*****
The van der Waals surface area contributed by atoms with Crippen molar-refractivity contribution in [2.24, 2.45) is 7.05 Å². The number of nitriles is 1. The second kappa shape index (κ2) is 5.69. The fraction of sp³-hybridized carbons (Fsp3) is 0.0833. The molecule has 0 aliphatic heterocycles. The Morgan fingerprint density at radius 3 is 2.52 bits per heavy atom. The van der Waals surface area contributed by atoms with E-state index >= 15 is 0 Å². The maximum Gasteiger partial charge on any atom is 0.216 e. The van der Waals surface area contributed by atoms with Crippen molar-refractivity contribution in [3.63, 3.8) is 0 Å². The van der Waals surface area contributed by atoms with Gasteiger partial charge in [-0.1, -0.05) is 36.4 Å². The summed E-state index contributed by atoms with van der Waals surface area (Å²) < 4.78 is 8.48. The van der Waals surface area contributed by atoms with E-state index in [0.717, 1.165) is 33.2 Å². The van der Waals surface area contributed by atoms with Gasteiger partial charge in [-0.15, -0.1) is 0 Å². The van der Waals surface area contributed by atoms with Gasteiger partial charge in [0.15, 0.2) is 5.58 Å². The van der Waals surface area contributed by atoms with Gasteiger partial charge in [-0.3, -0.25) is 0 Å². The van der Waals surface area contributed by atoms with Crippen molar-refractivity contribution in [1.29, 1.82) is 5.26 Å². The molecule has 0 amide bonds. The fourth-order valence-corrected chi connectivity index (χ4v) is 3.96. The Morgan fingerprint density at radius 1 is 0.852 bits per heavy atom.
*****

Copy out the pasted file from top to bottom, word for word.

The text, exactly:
The van der Waals surface area contributed by atoms with Crippen molar-refractivity contribution in [2.24, 2.45) is 7.05 Å². The number of nitriles is 1. The second kappa shape index (κ2) is 5.69. The fraction of sp³-hybridized carbons (Fsp3) is 0.0833. The molecule has 0 aliphatic heterocycles. The Morgan fingerprint density at radius 3 is 2.52 bits per heavy atom. The van der Waals surface area contributed by atoms with E-state index >= 15 is 0 Å². The maximum Gasteiger partial charge on any atom is 0.216 e. The van der Waals surface area contributed by atoms with Crippen molar-refractivity contribution in [3.63, 3.8) is 0 Å². The van der Waals surface area contributed by atoms with Gasteiger partial charge in [-0.1, -0.05) is 36.4 Å². The summed E-state index contributed by atoms with van der Waals surface area (Å²) < 4.78 is 8.48. The van der Waals surface area contributed by atoms with E-state index in [0.717, 1.165) is 33.2 Å². The van der Waals surface area contributed by atoms with Gasteiger partial charge in [-0.15, -0.1) is 0 Å². The van der Waals surface area contributed by atoms with Gasteiger partial charge in [0.15, 0.2) is 5.58 Å². The van der Waals surface area contributed by atoms with Gasteiger partial charge in [-0.3, -0.25) is 0 Å². The van der Waals surface area contributed by atoms with Crippen molar-refractivity contribution in [1.29, 1.82) is 5.26 Å². The molecule has 0 amide bonds. The fourth-order valence-corrected chi connectivity index (χ4v) is 3.96. The Morgan fingerprint density at radius 1 is 0.852 bits per heavy atom.